I awoke today still feeling very ill, but grateful for my nice soft hotel bed. Today we planned to meet up with our Japanese exchange student Miyuki in Shinjuku, for a day of shopping and eating. Each morning, we ate our breakfast at either Starbucks or Jean Francois Bakery in Mark City, which is a shopping centre attached to our hotel in Shibuya.
Bakeries and cafes are an excellent choice for breakfast in Japan for us foreigners - no raw fish, just a delicious array of breads and pastries. Also, the cost is very reasonable. And a good strong coffee gives you a kick start to a day of heavy duty shopping.
Cafes are popular with people on their way to work. If you go after rush hour, you can always get a table.
I love billboards in Japan. They are so much different to the ones in Australia.
After meeting Miyuki, I wanted to go to Okadaya. Last visit we found it easily, but this time we must have taken one wrong turn in Shinjuku station, which proved to be disasterous! Shinjuku is the largest train station in Japan I think, and even though I knew which exit to take, we found every exit but the one we wanted. So we tried emerging outside thinking if we saw some landmarks we could find which direction we should head. This wasn't successful either (females can't read maps, don't you know). So we just walked around in circles, and luckily stumbbled upon it at the end of some back street alley, thus wasting about 45 minutes of precious shopping time.
I won't try and give you directions to Okadaya, because clearly I am no good with them. It's not far from the station anyway, and close to Studio Alta.
Okadaya is a fabric and craft store, with many branches over Japan. I bought a bit of everything this time, and it's good place to go if you don't have time to go to Nippori.
If you look at Studio Alta from this perspective, Okadaya is on the next street to the left hand side
We then went to a fantastic lot of shops in 0101, which seem to cater for mainly women. The first shop which caught my eye was Un Petit Coeur by Concierge. They sell a lovely selection of zakka, teas, jams, stationery, toiletries and bags. http://concierge-net.com/
Next door was Graphia a la Page, which is a stationery and paper goods store. I went nuts over this store. And even better, another branch of their store was on the 8th floor, known as Graphia Plus, which had some extra ranges of products. Most of their stationery is adorned with cakes and fruit or vintage style images. Products include: masking tape, stickers, note sets, scrapbooking albums, pens, memos, greeting cards, umbrellas, bags, snow globes, stamps and those adorable little Editions de Paris and Editions de Tokyo books. http://www.marks.jp/English/ShopInfo/index.html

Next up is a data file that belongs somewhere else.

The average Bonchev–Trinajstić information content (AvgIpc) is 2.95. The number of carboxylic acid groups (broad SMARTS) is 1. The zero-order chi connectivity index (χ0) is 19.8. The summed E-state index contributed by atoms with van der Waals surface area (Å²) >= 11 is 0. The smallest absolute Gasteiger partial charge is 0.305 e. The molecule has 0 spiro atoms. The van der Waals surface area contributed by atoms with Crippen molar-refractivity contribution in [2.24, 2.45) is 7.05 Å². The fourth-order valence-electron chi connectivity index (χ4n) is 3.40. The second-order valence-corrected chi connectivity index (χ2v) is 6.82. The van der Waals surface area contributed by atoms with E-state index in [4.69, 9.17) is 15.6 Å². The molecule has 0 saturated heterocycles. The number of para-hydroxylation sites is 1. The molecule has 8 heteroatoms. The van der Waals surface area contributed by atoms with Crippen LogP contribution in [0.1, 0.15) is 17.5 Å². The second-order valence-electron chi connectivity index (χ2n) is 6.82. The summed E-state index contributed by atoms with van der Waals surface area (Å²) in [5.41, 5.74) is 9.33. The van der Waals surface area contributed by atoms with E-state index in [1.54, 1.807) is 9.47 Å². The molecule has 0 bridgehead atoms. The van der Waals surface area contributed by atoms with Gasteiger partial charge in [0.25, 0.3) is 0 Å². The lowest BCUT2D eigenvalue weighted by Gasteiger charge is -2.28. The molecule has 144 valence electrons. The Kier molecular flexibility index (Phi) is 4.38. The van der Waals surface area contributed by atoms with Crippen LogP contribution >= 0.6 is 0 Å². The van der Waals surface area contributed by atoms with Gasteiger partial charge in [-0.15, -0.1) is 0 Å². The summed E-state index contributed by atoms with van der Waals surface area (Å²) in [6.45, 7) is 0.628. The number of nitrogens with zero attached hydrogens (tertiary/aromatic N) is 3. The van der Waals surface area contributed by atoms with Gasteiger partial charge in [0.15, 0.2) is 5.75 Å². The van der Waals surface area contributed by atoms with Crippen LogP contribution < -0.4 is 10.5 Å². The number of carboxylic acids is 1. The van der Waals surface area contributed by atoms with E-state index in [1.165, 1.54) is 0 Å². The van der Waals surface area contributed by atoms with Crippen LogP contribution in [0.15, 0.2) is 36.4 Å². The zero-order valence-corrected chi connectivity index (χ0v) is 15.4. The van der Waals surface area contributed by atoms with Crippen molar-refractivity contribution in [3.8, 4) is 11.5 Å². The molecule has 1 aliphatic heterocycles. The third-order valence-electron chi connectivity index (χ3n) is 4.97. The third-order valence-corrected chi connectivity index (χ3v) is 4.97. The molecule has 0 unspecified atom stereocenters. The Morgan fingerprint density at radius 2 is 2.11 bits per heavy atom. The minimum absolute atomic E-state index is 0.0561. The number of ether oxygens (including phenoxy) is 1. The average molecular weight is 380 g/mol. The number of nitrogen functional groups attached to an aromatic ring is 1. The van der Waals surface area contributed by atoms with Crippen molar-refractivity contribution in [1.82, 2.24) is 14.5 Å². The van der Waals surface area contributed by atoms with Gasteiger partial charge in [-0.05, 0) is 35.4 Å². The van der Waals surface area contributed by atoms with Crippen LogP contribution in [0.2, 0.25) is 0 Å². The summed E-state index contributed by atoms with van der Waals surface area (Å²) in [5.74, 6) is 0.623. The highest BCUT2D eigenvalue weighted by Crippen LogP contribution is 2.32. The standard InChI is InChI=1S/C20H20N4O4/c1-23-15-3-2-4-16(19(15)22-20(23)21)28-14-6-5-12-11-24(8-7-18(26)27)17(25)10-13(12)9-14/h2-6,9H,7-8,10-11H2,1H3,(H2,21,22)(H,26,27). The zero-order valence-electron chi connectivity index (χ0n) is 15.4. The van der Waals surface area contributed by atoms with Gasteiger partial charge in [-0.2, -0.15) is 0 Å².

Also located on the 8th Floor is Tsutsumu; another fabulous paper goods store which sells,"rich and stylish wrapping materials" http://tsutsumu.co.jp/factory/shop/index.html
Needless to say, I purchased a small selection of merchandise from each store. 0101 has many, many other shops, but that's all I had time for this visit. I would definitely return though.CAFÉ REJIIG which is located inside Isetan. This cafe is gorgeous inside with exceptional service to match. They even give you baskets to put your shopping bags in whilst you dine. All the posh Tokyoites in their designer couture seem to eat here. We were the only yobbo Australians lunching there (we aren't really yobbos, but we looked like it compared to those stylish Japanese people!)
This is some of what we ordered.
On the way out of Isetan, I stumbbled across a cute little craft shop called Claire Deluxe, which is a branch of the store Hobbyra Hobbyre. It sold many varieties of Liberty fabric, plus some adorable emroidery kits. I purchased a kit with a French cafe design on it. This is a really lovely store, expensive, but with high quality items. Their motto is,"propose is a brand with a sense of abundant life throughout handmade season" You can't argue with that. http://www.hobbyra-hobbyre.com/
We lastly visited Takashimaya Times Square which is a mammoth department store containing stores such as: Kinokuniya, Yuzawaya, Tokyu Hands, Uniqlo and Franc Franc. I ended up at Yuzawaya which is an enormous craft and fabric store; one of the best I think. I stocked up big on fabric and notions. Then lastly we finished up at Uniqlo, but we didn't buy much there as they we selling mainly winter stock.
We said goodbye to our exchange student- it was sad to see her go. Then we trained it back to our lovely hotel and collapsed, feeling satisfied with our day's exploits. There were many, many more shops I wanted to visit which I had stupidly placed on my itinerary (as if I would really have enough time) But, here is my list for the advantage of any other craft fanatics planning a trip to Tokyo.
Silk 100 yen, Pierre Hermes, Zara, Rock Inn, Franc franc, ABC Craft, Lumine, Kiwa, My Lord, Grain Plaire, Lest Rose, Cath Kidston, Gelato Pique, 3 Coins, Keio, Isetan depachika and Royal Copenhagen Tearoom.
Shinjuku is a must for any tourist in Tokyo. It really is the embodiment of the stereotypical Japan, with its amazing neon lights, gianormous train station and masses of well dressed people. And, don't forget the shopping!!!
I will show you my day's takings in my next post.
P.S: take this map with you http://www.city.shinjuku.lg.jp/foreign/english/pdf/map/guide.html
All photos of store interiors are taken from their respective websites.